Clark’s second book, Teenage Lust (1983), was subtitled “An Autobiography of Larry Clark,” though it is not autobiographical in any conventional sense. It includes early family snapshots and follows a rough biographical chronology, but Clark's primary intention seems to be to “turn back the years” and to relive moments of his own teen past through images of others. This installation shows the photographs and other materials that were used to make the original book. Roughly divided into three sections, Teenage Lust begins with Clark’s family photographs and his move to New York City: then contrasts his various run-ins with the law with his quest for a utopian hippie life in New Mexico: and concludes with a powerful and touching series of portraits of young male hustlers in the Times Square area. More sprawling, experimental, and explicit than Tulsa, Teenage Lust has at its core the rawness, vulnerability, and uncertainty of adolescence, a key strain that runs throughout Clark’s work.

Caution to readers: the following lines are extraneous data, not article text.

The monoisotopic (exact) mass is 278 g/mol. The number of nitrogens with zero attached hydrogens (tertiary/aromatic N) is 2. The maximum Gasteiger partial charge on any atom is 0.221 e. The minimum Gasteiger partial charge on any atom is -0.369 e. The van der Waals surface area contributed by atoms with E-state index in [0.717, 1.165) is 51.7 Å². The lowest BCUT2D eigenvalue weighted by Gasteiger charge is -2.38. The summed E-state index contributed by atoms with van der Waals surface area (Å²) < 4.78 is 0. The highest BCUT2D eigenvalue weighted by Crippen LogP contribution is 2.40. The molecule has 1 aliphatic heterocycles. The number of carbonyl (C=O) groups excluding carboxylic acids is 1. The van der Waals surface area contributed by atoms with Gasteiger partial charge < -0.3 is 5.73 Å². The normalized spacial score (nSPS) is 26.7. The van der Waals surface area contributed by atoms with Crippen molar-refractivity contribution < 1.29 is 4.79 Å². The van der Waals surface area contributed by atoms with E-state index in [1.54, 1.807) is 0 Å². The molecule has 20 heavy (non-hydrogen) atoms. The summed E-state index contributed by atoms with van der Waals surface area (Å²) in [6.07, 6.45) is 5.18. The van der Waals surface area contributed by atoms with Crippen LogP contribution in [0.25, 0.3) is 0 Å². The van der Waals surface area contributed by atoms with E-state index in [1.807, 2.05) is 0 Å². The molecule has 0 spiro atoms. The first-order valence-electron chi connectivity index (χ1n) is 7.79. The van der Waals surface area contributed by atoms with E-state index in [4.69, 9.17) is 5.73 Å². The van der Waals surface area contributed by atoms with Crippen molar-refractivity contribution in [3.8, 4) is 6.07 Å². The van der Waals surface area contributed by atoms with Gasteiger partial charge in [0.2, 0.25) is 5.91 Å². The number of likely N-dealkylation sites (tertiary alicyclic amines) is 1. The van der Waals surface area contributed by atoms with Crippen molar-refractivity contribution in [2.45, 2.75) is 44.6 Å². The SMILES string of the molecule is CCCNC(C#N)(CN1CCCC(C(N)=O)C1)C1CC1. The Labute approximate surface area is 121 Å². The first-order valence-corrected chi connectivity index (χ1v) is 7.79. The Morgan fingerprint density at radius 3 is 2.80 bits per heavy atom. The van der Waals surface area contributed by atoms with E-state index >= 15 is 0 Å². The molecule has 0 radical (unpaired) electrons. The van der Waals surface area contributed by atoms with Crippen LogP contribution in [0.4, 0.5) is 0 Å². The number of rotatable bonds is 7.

This exhibition and its related programs were made possible with support from The Andy Warhol Foundation for Visual Arts, the International Center of Photography Exhibitions Committee, the Elaine Dannheisser Foundation, and other individual donors.

Larry Clark
untitled, 1979
From Teenage Lust
Courtesy of the artist and Luhring Augustine, NY